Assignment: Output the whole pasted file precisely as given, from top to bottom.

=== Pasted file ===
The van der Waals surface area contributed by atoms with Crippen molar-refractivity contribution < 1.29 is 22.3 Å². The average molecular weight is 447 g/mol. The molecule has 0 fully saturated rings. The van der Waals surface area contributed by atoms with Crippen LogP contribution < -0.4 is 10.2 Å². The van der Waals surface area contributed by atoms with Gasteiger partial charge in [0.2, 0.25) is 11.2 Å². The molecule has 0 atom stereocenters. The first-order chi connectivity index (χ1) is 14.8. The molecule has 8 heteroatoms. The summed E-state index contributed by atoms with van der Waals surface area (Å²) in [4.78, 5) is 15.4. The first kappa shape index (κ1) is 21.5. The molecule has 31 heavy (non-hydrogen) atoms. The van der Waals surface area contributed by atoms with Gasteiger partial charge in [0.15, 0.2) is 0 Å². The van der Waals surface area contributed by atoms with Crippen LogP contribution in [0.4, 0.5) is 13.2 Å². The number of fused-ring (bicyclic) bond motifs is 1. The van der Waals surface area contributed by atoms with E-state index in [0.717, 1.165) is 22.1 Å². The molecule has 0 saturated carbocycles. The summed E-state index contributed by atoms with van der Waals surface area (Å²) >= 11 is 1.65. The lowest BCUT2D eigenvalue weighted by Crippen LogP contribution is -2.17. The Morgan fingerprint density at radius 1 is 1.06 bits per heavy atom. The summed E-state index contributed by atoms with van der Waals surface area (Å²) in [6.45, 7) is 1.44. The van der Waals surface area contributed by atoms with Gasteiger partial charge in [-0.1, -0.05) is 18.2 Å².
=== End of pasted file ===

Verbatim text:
The van der Waals surface area contributed by atoms with Crippen molar-refractivity contribution < 1.29 is 22.3 Å². The average molecular weight is 447 g/mol. The molecule has 0 fully saturated rings. The van der Waals surface area contributed by atoms with Crippen LogP contribution < -0.4 is 10.2 Å². The van der Waals surface area contributed by atoms with Gasteiger partial charge in [0.2, 0.25) is 11.2 Å². The molecule has 0 atom stereocenters. The first-order chi connectivity index (χ1) is 14.8. The molecule has 8 heteroatoms. The summed E-state index contributed by atoms with van der Waals surface area (Å²) in [4.78, 5) is 15.4. The first kappa shape index (κ1) is 21.5. The molecule has 31 heavy (non-hydrogen) atoms. The van der Waals surface area contributed by atoms with Gasteiger partial charge in [0.15, 0.2) is 0 Å². The van der Waals surface area contributed by atoms with Crippen LogP contribution in [0.4, 0.5) is 13.2 Å². The number of fused-ring (bicyclic) bond motifs is 1. The van der Waals surface area contributed by atoms with E-state index in [0.717, 1.165) is 22.1 Å². The molecule has 0 saturated carbocycles. The summed E-state index contributed by atoms with van der Waals surface area (Å²) >= 11 is 1.65. The lowest BCUT2D eigenvalue weighted by Crippen LogP contribution is -2.17. The Morgan fingerprint density at radius 1 is 1.06 bits per heavy atom. The summed E-state index contributed by atoms with van der Waals surface area (Å²) in [6.45, 7) is 1.44. The van der Waals surface area contributed by atoms with Gasteiger partial charge in [-0.1, -0.05) is 18.2 Å².